Slovenia became the first European country to declare the end of the COVID-19 epidemic on 15 May. This newsletter reviews legislative measures for offsetting the effects of COVID-19 and their expiration dates, and highlights some features of the new legislation, including eased travel restrictions.
On 15 May 2020, Slovenia became the first European country to declare the end of the COVID-19 epidemic. Slovenia’s government had declared a coronavirus epidemic on 13 March, but after more than two months, the epidemic is now over, according to the Slovenian government.1 Key containment measures to prevent the spread of the virus continue to stay in force until 31 May. For prior coverage, see GMS Flash Alert 2020-196 (24 April 2020).
This GMS Flash Alert reviews legislative measures for offsetting the effects of COVID-19 and their expiration dates, and highlights some features of the new legislation, including eased travel restrictions.
The series of measures taken by Slovenian government in March and April were intended to help combat the spread of COVID-19 in the country and to bring relief to individuals and their employers dealing with the restrictions tied to work, travel, and daily life. The recent measures related to delayed tax payment deadlines, social security contribution exemptions, crisis payments, and reimbursements for paid leave, and other measures, in many cases, will cease to have effect by 31 May 2020.
Individuals and employers should review the effective dates, as this will impact their tax compliance obligations, and take account of the eased travel restrictions, which should help certain globally-mobile employees, cross-border commuters, and other travelers crossing into and out of Slovenia.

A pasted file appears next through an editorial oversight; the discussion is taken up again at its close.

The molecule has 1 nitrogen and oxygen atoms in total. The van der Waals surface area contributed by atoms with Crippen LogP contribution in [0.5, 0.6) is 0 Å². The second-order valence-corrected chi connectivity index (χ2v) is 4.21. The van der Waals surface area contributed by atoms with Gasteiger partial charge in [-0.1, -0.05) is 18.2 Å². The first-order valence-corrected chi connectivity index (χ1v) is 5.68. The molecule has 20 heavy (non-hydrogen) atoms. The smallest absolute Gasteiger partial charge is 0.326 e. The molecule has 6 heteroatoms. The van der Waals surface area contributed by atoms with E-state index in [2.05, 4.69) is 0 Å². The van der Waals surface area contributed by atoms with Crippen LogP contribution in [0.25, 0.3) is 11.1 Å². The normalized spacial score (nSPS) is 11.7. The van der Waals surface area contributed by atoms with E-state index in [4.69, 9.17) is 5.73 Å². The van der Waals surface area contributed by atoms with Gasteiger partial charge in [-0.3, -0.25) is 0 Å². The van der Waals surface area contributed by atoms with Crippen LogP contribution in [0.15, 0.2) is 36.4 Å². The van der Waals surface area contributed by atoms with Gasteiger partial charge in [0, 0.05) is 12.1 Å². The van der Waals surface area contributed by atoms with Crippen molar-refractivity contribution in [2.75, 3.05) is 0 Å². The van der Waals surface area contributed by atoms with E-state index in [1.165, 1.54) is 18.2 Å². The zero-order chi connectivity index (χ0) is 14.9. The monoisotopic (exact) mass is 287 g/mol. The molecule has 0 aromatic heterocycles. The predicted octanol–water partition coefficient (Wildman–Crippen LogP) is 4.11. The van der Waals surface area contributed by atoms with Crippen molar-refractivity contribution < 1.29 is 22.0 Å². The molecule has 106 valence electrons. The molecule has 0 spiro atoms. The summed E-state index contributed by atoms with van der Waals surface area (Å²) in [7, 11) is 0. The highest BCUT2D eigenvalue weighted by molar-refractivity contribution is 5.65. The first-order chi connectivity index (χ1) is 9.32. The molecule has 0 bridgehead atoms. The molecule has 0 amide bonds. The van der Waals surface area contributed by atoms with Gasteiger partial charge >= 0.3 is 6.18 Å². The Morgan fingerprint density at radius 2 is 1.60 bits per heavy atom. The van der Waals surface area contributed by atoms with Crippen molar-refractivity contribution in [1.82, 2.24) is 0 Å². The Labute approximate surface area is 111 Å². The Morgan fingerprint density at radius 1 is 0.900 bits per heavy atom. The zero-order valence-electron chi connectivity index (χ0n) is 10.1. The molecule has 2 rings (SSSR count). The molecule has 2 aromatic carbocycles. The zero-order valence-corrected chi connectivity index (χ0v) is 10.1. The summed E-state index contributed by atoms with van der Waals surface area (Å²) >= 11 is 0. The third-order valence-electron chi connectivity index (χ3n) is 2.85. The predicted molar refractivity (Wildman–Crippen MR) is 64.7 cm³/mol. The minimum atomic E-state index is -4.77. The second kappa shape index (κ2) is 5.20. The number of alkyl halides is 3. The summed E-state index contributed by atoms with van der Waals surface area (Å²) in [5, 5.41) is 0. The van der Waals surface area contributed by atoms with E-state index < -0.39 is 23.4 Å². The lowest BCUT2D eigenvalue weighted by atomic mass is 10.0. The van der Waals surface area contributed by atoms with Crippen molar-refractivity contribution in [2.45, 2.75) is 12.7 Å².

On 2 April 2020, the Slovenian National Assembly adopted the “Anti-corona Act,” introducing a wide range of measures in many areas and temporarily suspending emergency legislation accepted earlier in March relating to salaries and social security contributions.2 The Anti-corona Act aimed to cushion the effects of the COVID-19 epidemic on citizens and the economy. The Act came into effect on 11 April 2020, with its measures being applicable from 13 March 2020 to 31 May 2020. To mitigate the consequences of COVID-19, the Anti-corona Act included measures to preserve jobs, to improve the social situation of people and to keep businesses in operation.
On 28 April, the Slovenian National Assembly adopted a second legislative package worth over EUR 2 billion. Most of the measures were adopted in the act amending the Anti-corona Act3 and Act on Additional Liquidity to the Economy to Mitigate the Effects of the COVID-19 Infectious Disease Epidemic.4 The amendment of the Anti-corona Act introduces changed rules and conditions for employer entitlement to legal measures, changed conditions for emergency assistance for self-employed workers and widened social security measures. Loan guarantee schemes for companies and sole proprietors, and rent relief schemes are some of the measures adopted in the Act on Additional Liquidity.
Slovenia’s government is also preparing a third legislative package to ease the transition to normal life. It is expected to be adopted later in May and will be focused on development.
With respect to annual tax filings, the Anti-corona Act postponed the deadline for issuing the 2019 informative tax calculation for individuals until 30 June 2020. For those individuals who will not receive the informative tax calculation for personal income tax for 2019 by 15 July 2020, the deadline for filing the annual tax return is postponed one month to 31 August 2020.
The Anti-corona Act postponed from 31 March to 31 May 2020, the deadline for submitting tax returns for independent business activities and for corporate income tax returns, and for submitting annual reports to the Agency of the Republic of Slovenia for public legal evidence and services for 2019.